Fig. 1 - Sad face expressed through
subtle facial cues.
Fig. 2 - Sad face bordering on grief.
It doesn't take much to look sad. Of all the emotions, sadness can be portrayed with the least facial movement. I found a particularly good photograph of slight sadness in a newspaper recently, and I decided it would make a great subject for this month's blog.
The face of the young woman in Fig. 1 is obviously sad, but the marks of sadness on her face are slight enough to be reckoned in movements of a fraction of an inch. She tugs at our heartstrings, but with so little actually going on!
The woman in Fig. 2, by contrast, has a face that is much more contorted in sorrow - the eyes, forehead, cheeks, mouth, and chin are all dramatically distorted and reconfigured; it's the way someone looks just short of weeping. It is hardly surprising, when comparing the emotional intensity of the two women, that 100% of test-takers agreed that the woman in Fig. 2 appears more sad than Fig. 1. 100% results are not that uncommon with really strong expressions.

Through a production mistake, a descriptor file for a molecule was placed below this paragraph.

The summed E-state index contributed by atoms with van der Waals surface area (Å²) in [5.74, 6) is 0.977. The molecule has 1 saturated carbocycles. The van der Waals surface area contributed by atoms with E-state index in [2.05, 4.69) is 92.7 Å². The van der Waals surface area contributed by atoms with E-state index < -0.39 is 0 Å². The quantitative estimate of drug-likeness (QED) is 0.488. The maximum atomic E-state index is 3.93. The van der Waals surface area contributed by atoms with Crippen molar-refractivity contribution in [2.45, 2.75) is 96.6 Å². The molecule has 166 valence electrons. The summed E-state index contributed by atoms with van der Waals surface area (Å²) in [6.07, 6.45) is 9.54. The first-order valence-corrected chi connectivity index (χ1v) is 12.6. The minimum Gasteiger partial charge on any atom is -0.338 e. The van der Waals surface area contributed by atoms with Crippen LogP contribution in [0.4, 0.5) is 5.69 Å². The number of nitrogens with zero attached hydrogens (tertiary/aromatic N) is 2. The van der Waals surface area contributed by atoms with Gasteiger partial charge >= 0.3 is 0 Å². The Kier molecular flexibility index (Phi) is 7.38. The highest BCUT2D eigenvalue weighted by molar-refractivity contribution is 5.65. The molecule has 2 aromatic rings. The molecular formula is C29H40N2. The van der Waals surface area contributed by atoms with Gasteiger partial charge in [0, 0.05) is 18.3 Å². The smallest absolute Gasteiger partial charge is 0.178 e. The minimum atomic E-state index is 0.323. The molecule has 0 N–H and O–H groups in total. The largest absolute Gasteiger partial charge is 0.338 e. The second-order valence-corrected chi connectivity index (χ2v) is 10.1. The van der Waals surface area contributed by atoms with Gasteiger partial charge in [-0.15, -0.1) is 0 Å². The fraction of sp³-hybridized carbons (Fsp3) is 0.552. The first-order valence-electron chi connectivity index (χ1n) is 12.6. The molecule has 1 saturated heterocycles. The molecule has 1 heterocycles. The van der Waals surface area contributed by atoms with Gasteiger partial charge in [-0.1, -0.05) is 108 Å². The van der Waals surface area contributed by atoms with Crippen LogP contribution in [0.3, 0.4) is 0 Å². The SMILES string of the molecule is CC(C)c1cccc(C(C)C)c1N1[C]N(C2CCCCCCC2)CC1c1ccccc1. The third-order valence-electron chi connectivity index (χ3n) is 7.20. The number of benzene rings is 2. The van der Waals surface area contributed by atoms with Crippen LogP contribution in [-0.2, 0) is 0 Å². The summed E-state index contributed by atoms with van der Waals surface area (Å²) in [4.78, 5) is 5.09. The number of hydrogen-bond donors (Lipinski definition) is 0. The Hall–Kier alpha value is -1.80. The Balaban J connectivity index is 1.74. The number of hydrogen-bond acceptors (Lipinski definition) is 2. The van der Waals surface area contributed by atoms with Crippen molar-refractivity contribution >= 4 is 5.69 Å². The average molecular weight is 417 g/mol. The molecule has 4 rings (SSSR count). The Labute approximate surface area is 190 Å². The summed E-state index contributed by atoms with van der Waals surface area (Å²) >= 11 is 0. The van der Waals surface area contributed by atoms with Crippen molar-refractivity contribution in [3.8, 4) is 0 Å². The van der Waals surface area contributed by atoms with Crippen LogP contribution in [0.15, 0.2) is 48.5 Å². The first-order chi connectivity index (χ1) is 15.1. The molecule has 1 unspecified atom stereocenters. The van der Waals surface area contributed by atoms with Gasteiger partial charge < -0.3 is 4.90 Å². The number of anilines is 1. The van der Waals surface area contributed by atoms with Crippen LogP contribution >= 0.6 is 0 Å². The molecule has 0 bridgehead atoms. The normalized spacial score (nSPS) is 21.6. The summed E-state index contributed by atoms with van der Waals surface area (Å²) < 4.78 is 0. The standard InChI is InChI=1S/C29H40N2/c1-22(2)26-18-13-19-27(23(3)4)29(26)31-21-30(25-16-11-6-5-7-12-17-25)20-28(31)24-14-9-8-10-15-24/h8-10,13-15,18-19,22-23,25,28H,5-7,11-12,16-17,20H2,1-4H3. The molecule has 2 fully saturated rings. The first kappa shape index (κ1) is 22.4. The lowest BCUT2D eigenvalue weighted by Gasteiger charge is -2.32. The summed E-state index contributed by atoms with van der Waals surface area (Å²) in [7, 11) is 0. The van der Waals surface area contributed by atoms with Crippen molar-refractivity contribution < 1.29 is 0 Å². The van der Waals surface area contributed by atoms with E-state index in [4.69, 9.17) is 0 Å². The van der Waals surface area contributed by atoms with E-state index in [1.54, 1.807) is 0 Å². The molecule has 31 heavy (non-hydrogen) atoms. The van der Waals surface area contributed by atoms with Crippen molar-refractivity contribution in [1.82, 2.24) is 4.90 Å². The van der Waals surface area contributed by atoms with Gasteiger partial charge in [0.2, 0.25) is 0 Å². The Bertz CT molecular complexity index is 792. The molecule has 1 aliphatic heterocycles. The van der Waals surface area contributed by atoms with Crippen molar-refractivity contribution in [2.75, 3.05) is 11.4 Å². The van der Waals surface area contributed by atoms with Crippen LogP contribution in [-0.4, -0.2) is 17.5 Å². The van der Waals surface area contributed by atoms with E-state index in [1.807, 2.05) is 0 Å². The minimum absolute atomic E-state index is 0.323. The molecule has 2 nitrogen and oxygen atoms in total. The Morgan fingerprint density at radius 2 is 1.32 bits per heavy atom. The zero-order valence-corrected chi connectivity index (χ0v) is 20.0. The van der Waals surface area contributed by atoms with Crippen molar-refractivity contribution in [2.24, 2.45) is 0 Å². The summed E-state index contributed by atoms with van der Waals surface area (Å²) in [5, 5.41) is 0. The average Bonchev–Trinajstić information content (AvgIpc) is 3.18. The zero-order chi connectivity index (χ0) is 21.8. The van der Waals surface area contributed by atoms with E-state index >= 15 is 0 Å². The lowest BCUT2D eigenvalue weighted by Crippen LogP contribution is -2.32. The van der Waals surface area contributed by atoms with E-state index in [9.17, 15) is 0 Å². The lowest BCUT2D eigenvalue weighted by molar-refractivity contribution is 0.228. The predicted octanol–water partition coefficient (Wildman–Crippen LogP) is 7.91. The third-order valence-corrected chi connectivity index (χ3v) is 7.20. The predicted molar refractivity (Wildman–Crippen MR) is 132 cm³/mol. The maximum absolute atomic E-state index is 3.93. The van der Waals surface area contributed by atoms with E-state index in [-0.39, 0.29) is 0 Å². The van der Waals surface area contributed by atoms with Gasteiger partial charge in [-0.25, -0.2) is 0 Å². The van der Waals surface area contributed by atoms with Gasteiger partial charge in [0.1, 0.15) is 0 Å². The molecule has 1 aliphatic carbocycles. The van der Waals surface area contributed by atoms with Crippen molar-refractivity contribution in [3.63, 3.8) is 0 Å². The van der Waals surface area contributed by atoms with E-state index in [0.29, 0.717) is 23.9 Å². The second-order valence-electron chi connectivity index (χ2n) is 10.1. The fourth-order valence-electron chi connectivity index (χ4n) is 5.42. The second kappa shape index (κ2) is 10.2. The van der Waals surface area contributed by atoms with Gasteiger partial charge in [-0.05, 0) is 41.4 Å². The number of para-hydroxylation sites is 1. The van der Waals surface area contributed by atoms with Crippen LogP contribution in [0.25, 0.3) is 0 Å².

Occasionally, however, subtle expressions can also receive unanimous results from test takers. Case in point, the unhappy woman in Fig. 1 tested as clearly and unambiguously as her near-crying counterpart, with 50 out of 50 random participants agreeing she was sad.
The Subtle Signs of SADNESS
So many faces. So many ways to express emotions. Faigin examines facial expressions in movie stills, cartoons, fine art, illustrations and photographs and shares his insightful analyses in his monthly blog.
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